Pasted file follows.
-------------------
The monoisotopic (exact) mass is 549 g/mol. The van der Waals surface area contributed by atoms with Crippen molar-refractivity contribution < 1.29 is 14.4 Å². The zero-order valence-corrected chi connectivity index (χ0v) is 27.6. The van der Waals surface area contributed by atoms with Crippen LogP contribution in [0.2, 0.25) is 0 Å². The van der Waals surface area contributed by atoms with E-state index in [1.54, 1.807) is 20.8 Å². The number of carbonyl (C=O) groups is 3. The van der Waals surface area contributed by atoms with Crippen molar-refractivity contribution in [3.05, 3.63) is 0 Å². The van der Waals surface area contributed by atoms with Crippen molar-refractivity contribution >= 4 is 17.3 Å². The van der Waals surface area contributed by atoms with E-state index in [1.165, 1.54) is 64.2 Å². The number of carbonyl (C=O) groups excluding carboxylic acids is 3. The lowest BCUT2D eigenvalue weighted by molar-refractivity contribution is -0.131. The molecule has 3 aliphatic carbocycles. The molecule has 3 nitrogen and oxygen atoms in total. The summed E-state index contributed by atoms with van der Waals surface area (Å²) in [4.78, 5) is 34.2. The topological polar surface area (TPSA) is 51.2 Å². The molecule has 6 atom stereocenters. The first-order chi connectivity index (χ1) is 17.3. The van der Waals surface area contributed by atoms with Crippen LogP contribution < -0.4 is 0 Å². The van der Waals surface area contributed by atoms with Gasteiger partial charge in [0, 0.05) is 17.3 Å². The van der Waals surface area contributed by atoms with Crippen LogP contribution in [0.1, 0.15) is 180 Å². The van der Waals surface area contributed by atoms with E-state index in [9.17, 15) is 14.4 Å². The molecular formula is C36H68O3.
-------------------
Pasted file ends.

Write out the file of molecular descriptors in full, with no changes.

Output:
The monoisotopic (exact) mass is 549 g/mol. The van der Waals surface area contributed by atoms with Crippen molar-refractivity contribution < 1.29 is 14.4 Å². The zero-order valence-corrected chi connectivity index (χ0v) is 27.6. The van der Waals surface area contributed by atoms with Crippen LogP contribution in [0.2, 0.25) is 0 Å². The van der Waals surface area contributed by atoms with E-state index in [1.54, 1.807) is 20.8 Å². The number of carbonyl (C=O) groups is 3. The van der Waals surface area contributed by atoms with Crippen molar-refractivity contribution in [3.05, 3.63) is 0 Å². The van der Waals surface area contributed by atoms with Crippen molar-refractivity contribution >= 4 is 17.3 Å². The van der Waals surface area contributed by atoms with E-state index in [1.165, 1.54) is 64.2 Å². The number of carbonyl (C=O) groups excluding carboxylic acids is 3. The lowest BCUT2D eigenvalue weighted by molar-refractivity contribution is -0.131. The molecule has 3 aliphatic carbocycles. The molecule has 3 nitrogen and oxygen atoms in total. The summed E-state index contributed by atoms with van der Waals surface area (Å²) in [4.78, 5) is 34.2. The topological polar surface area (TPSA) is 51.2 Å². The molecule has 6 atom stereocenters. The first-order chi connectivity index (χ1) is 17.3. The van der Waals surface area contributed by atoms with Crippen LogP contribution < -0.4 is 0 Å². The van der Waals surface area contributed by atoms with Gasteiger partial charge in [0, 0.05) is 17.3 Å². The van der Waals surface area contributed by atoms with Crippen LogP contribution in [0.1, 0.15) is 180 Å². The van der Waals surface area contributed by atoms with E-state index in [9.17, 15) is 14.4 Å². The molecular formula is C36H68O3.